Connecticut Probes Insurance Death Benefit Payments

Following reports that beneficiaries were not contacted concerning payment of life insurance benefits in cases in which the insured had died, the Connecticut insurance department initiated an inquiry into how insurers’ death benefits are being paid and how insurance companies locate beneficiaries of <"">unclaimed death benefits, said Investment News.

Thomas B. Leonardi, the state’s insurance commissioner, said some firms may use the U.S. Social Security Administration’s master death file to stop annuity payments when a policyholder dies; however, they do not always use this data to check dormant policies to find out if the insured has died and payouts are called for, said Investment News.

“It is a double standard that we will not tolerate,” Mr. Leonardi said in an announcement, quoted Investment News. “Connecticut insurers are put on notice that the department fully expects them to make every effort to locate all beneficiaries—especially in this age of rapid communication and countless databases,” Leonardi added.

Most recently, California and John Hancock Life Insurance Co. settled over the insurance company’s not making timely payment on clients’ death benefits for a whopping $20 million, wrote Investment News. As we previously wrote, John Hancock, a unit of Manulife Financial Corp., not only agreed to return the complete value of over 6,400 accounts, it agreed to improve how it determines if its policyholders have died.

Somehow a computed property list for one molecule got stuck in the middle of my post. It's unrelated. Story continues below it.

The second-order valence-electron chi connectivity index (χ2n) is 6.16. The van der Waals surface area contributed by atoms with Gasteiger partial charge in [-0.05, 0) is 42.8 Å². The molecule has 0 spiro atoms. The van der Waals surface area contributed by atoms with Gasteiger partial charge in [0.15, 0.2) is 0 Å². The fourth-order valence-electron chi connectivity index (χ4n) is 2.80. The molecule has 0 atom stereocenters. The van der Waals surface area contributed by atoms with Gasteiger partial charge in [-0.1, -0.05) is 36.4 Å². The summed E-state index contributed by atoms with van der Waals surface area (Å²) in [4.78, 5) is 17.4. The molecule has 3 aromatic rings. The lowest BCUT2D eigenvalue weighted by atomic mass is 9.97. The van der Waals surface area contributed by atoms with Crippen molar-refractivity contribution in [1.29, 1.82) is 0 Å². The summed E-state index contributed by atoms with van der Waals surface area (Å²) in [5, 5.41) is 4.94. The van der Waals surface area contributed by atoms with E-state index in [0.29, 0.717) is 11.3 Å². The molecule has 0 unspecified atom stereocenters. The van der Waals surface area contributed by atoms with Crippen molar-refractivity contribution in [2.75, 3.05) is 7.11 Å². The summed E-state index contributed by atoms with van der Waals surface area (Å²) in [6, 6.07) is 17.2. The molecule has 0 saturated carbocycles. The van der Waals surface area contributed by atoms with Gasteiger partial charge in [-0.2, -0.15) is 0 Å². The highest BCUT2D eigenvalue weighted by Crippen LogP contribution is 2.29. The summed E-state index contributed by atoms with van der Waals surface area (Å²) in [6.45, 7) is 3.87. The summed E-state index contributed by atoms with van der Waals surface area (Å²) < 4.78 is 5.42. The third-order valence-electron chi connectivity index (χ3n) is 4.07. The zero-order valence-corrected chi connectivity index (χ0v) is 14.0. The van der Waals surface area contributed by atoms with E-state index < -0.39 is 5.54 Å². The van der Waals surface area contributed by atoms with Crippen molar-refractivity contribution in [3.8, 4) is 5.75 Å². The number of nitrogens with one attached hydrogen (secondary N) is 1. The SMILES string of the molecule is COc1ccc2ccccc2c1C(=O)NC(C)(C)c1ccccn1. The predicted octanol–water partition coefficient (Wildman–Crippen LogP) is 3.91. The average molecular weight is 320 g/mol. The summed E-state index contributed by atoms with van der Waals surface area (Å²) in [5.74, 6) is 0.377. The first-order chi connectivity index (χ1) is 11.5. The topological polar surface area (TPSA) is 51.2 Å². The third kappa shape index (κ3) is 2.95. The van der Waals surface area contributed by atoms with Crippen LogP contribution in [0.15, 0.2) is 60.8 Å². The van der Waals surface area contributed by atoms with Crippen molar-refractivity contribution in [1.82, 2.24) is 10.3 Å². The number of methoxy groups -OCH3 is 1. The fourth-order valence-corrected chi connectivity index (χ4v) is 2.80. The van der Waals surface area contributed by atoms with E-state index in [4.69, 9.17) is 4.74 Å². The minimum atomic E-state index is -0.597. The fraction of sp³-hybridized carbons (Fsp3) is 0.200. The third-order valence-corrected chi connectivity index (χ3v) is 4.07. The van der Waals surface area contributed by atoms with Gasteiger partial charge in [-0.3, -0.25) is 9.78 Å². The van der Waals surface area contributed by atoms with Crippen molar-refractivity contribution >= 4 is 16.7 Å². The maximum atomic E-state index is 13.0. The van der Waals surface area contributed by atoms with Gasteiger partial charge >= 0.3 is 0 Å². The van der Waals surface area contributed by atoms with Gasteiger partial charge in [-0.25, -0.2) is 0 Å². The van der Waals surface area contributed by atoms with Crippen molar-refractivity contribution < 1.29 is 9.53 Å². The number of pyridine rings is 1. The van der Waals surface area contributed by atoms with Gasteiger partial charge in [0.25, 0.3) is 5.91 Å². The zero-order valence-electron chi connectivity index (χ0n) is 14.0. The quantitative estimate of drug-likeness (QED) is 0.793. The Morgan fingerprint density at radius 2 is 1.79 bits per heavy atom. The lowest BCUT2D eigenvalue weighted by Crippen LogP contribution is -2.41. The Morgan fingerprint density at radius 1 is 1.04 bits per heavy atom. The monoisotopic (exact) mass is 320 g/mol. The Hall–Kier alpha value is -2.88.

The state also issued a subpoena to <"">MetLife Inc. to appear at a hearing later this month over issues about how it pays death benefits and how it locates beneficiaries, said Investment News. Florida also asked MetLife and Nationwide Financial Services Inc. to appear later this month in a separate meeting over similar concerns.

The cases in California and Florida are part of an investigation by the auditing firm Verus Financial LLC, spanning three years and involving 35 states and 21 insurers, said Investment News. The investigation has focused on compliance with unclaimed-property laws and, for the most part, involves state comptrollers and treasury departments, the entities with unclaimed property jurisdiction, noted Investment News. The Connecticut inquiry is a separate matter and the state’s treasury department is not involved in audit, said state insurance department spokeswoman Donna Tommelleo, reported Investment News.

“MetLife failed to pay life insurance policy benefits to named beneficiaries or the state even after learning that an insured had died,” said California Insurance Commissioner, Dave Jones, in a statement, quoted Bloomberg News. “MetLife did not take steps to determine whether policy owners of dormant accounts are still alive,” according to the statement, quoted Bloomberg News.

According to the most recent assertions, the California controller and insurance commissioner said they “are responding to preliminary findings” from an audit of the insurer “indicating that for two decades, MetLife failed to pay life-insurance policy benefits to named beneficiaries or the State even after learning that an insured had died,” quoted the Wall Street Journal. The news release discussed how Metlife sold policies to the working-class in the 1940-50s, now valued at about $1.2 billion, said the Journal. The audit initially found that Metlife “did not take steps to determine whether policy owners of dormant accounts are still alive, and if not, pay the beneficiaries, or the State if they cannot be located,” quoted the Journal.

The authorities also assert that the insurer, in at least one case, used cash from one policyholder’s account to pay itself the premium before it “cancelled the contract,” only after the funds were emptied, quoted the Journal.

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